If you’re like me, you’ve been in a bar all on your own late at night. In fact, I’m actually sat in a bar on my own right now. And like a lost puppy, it’s very easy to feel isolated, and somewhat frightened when faced with being in a full room of people you don’t know.
I’m currently working in a new town for the upcoming summer months. I hate to sound cliche, but I have ended up being all alone in the big city.
Burdened with these circumstances, I’m left with two choices:
a) Curl into a ball, isolate myself and spend my spare time on my own.
b) Put myself in uncomfortable positions, talk to strangers and meet new people.
I started off with option a for the first week or so. But I soon learnt that it wasn’t for me; sitting alone and watching the world pass is good from time to time, but it shouldn’t be your whole life.
The truth is, every person has unique stories and lives they have lived, and I hate the thought of not hearing them and creating some stories to tell for myself.
Take it from someone who has seen both sides: go out, form connections and friendships. Rather than restricting yourself to your own story, go out and learn other people’s.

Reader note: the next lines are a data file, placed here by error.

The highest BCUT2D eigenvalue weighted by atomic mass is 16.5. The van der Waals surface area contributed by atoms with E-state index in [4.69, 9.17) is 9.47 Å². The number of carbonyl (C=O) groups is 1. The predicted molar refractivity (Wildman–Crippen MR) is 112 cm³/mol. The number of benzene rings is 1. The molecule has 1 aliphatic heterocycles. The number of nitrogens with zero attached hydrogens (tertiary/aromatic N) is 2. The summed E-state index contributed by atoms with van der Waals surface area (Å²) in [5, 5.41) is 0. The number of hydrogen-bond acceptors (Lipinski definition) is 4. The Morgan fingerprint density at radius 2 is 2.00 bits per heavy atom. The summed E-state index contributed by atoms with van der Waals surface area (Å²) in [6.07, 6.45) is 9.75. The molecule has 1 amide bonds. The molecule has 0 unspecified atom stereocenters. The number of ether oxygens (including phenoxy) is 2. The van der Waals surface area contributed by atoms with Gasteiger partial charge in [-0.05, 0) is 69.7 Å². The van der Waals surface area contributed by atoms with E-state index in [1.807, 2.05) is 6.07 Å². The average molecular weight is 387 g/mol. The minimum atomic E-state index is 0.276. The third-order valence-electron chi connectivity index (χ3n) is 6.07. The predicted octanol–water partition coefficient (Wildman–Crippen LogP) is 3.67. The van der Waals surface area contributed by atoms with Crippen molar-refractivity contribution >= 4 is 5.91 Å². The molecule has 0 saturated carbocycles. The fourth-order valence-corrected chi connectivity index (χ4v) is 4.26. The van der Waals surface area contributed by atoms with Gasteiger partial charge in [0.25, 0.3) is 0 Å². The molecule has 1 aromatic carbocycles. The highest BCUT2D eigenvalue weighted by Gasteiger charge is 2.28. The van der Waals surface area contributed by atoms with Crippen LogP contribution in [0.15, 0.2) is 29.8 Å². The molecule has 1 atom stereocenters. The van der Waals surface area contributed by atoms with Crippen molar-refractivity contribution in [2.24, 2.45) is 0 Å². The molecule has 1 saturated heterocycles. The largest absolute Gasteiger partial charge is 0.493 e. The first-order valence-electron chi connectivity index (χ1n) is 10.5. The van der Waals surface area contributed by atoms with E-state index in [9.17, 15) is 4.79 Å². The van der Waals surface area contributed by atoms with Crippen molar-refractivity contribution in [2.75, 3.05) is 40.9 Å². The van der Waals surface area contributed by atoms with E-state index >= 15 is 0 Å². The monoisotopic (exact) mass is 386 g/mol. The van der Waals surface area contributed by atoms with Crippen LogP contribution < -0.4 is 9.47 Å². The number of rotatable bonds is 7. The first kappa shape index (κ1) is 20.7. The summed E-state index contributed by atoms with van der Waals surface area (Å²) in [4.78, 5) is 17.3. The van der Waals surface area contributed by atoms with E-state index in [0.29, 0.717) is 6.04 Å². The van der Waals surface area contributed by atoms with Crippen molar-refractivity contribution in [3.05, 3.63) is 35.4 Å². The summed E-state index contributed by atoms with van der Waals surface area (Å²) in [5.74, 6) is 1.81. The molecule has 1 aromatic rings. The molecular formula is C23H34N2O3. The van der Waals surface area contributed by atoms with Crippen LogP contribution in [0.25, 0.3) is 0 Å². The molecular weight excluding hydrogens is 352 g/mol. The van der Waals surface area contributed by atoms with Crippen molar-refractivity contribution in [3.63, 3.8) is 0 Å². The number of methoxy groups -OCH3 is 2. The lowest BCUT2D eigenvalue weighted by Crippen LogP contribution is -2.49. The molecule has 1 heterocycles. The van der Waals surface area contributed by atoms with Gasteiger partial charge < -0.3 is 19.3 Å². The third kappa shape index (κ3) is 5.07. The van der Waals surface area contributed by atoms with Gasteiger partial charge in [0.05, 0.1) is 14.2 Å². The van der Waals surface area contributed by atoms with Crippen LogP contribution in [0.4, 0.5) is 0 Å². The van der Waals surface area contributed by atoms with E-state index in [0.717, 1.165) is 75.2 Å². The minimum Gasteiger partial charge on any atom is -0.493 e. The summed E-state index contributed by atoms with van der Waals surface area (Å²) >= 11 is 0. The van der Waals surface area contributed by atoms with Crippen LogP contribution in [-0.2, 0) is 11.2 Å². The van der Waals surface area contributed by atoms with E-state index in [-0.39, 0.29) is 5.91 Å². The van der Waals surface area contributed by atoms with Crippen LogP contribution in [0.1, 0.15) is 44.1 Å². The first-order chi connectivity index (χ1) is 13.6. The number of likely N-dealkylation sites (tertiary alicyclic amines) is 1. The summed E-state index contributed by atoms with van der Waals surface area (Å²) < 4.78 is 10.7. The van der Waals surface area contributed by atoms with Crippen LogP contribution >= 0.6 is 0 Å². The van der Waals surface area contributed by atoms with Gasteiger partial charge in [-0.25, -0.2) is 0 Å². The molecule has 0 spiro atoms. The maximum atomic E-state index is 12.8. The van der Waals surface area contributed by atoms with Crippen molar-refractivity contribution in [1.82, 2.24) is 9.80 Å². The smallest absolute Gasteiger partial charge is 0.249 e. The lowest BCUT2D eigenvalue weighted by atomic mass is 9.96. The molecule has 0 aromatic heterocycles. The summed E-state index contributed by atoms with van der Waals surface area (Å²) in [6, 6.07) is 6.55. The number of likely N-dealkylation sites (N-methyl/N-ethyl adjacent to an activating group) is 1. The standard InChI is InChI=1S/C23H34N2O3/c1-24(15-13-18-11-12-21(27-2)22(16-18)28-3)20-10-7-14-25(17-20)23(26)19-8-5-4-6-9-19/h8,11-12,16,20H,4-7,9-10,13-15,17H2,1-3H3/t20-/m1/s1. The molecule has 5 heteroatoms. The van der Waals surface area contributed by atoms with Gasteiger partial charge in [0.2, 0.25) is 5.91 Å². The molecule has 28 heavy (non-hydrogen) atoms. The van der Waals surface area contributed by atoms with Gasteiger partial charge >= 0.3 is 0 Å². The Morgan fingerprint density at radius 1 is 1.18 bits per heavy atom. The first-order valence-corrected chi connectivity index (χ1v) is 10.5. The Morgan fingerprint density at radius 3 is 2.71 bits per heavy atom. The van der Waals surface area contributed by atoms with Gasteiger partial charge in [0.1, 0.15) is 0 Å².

Create your own stories with these people. Allowing yourself to do so will mean that your fond memories will be even more cherished because they have been shared with someone special.
That’s not to say that you shouldn’t live in solitude from time to time. But there’s an important balance between the two that you should aim for, and forming connections with others falls within that middle ground (Aristotle called this middle ground a virtue between two vices).
If you’re reading this and do want to form a connection with strangers, then let me help you by talking you through my experiences; and breaking down things that typically hold people back from forming connections.
“I meet people and they become chapters in my stories.”
― Avijeet Das
Blaming present circumstances.